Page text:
A truth about career, relationships, and life in general that I've learnt in the past four years as a software engineer is that establishing social proof is necessary.

This seems like stating the obvious, but it wasn't so obvious to me as a relatively introverted 18 year old starting out his career in a highly meritocratic industry where the quality of one's work is paramount -- as opposed to things like one's background or connections. I can code, what's the point of anything else?

I learned the hard way, of course, that when you have no social proof whatsoever that even having the chance to prove that you can code might not be possible!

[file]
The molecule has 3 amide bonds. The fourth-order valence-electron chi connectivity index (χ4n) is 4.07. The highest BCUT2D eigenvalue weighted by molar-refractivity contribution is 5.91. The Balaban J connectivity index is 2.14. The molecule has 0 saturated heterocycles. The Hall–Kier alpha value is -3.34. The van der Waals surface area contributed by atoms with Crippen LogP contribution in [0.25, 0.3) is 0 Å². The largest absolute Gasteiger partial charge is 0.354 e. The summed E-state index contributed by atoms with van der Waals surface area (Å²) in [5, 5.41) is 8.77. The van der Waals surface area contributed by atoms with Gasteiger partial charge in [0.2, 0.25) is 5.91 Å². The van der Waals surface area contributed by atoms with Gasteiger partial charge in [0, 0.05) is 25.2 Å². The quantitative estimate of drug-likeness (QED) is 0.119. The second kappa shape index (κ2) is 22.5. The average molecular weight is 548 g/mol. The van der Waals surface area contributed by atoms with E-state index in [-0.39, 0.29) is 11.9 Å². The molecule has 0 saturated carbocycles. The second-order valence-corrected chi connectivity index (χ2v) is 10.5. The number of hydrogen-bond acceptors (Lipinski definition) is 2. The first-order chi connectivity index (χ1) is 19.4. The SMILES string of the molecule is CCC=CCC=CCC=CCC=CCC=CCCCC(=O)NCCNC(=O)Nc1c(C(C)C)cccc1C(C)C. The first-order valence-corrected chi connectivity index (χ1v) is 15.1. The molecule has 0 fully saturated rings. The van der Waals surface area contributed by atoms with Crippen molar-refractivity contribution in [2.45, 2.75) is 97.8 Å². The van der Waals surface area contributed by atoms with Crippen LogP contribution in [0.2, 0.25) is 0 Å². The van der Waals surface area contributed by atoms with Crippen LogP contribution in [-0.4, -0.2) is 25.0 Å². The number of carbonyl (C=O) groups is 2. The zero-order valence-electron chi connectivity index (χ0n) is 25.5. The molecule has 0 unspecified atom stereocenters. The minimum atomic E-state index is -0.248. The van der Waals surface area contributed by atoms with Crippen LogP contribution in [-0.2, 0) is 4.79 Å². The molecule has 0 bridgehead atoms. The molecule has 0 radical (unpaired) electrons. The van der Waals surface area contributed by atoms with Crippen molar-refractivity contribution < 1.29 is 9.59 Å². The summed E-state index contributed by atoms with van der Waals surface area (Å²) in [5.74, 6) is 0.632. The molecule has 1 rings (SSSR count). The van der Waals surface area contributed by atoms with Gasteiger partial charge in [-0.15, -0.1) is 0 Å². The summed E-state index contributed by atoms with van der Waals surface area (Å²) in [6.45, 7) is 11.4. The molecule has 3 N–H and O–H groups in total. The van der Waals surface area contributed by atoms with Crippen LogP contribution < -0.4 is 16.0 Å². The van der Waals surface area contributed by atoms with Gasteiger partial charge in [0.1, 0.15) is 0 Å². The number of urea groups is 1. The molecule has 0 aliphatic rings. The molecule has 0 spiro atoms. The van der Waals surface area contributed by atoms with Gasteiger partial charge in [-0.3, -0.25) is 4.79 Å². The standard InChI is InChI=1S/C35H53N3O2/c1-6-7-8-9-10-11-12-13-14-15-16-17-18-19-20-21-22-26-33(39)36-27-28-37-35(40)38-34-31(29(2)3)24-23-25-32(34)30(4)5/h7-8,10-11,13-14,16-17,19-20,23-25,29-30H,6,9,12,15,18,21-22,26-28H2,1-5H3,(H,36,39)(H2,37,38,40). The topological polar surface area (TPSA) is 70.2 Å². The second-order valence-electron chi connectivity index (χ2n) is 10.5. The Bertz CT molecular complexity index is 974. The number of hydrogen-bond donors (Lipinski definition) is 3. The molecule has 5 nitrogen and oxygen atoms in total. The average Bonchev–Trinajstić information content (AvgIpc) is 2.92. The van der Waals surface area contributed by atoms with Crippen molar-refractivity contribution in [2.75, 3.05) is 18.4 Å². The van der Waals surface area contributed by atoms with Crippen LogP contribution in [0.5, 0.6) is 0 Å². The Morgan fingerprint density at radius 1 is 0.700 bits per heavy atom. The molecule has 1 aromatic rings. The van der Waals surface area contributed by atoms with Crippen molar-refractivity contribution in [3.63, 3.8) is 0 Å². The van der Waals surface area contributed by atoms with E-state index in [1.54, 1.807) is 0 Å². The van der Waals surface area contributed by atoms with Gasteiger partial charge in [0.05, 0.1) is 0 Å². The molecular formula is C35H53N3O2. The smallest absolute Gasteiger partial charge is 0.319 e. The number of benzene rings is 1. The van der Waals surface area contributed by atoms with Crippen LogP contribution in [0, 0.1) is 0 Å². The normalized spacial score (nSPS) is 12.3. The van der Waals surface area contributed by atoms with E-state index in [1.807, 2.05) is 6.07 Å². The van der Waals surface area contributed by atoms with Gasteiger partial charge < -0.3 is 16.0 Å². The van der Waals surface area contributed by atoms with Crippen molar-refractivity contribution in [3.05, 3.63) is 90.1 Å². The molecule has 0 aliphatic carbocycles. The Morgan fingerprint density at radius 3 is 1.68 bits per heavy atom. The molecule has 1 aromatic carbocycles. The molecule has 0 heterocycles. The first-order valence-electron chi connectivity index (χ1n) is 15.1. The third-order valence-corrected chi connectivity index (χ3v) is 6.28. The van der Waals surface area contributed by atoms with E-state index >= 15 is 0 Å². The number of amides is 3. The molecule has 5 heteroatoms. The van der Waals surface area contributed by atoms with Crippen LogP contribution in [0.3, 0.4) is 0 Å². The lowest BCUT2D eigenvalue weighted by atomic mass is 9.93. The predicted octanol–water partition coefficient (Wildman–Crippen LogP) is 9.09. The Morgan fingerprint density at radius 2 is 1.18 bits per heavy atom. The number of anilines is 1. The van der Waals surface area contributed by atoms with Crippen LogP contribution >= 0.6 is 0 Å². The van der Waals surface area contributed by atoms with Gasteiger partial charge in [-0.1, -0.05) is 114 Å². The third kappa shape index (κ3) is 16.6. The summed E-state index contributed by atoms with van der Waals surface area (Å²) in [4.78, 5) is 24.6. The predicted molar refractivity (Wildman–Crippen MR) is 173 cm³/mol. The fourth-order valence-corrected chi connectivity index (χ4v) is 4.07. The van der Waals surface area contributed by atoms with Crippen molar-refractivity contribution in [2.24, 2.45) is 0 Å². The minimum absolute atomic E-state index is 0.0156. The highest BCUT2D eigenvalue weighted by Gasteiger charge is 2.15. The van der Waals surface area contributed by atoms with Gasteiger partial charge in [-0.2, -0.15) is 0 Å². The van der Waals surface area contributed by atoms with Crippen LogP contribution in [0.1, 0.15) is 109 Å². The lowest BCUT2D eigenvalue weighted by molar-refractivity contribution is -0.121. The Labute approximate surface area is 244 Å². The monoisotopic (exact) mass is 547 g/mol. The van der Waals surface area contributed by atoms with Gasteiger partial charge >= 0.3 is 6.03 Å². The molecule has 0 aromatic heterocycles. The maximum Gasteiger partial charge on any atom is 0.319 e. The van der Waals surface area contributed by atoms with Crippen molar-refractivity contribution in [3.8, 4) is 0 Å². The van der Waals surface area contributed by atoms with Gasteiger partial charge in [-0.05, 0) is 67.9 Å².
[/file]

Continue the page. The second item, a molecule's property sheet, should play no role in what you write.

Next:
Having a well-curated online presence, notable names on your resume, and a polished portfolio that clearly demonstrates the breadth and depth of your programming skills may not seem that important when it comes to actually building things at a startup, but I've come to appreciate their importance.

The same goes for relationships. I made the mindful decision to delete all of my social media accounts (with the exception of personal messaging apps to communicate with family and friends) a few years ago, and it certainly has led to amusing situations where I had to prove I wasn't an internationally wanted fugitive or an ethereal specter risen from the underworld.

In any meritocracy, people need to know you exist in order to present your merits. Start telling people you exist.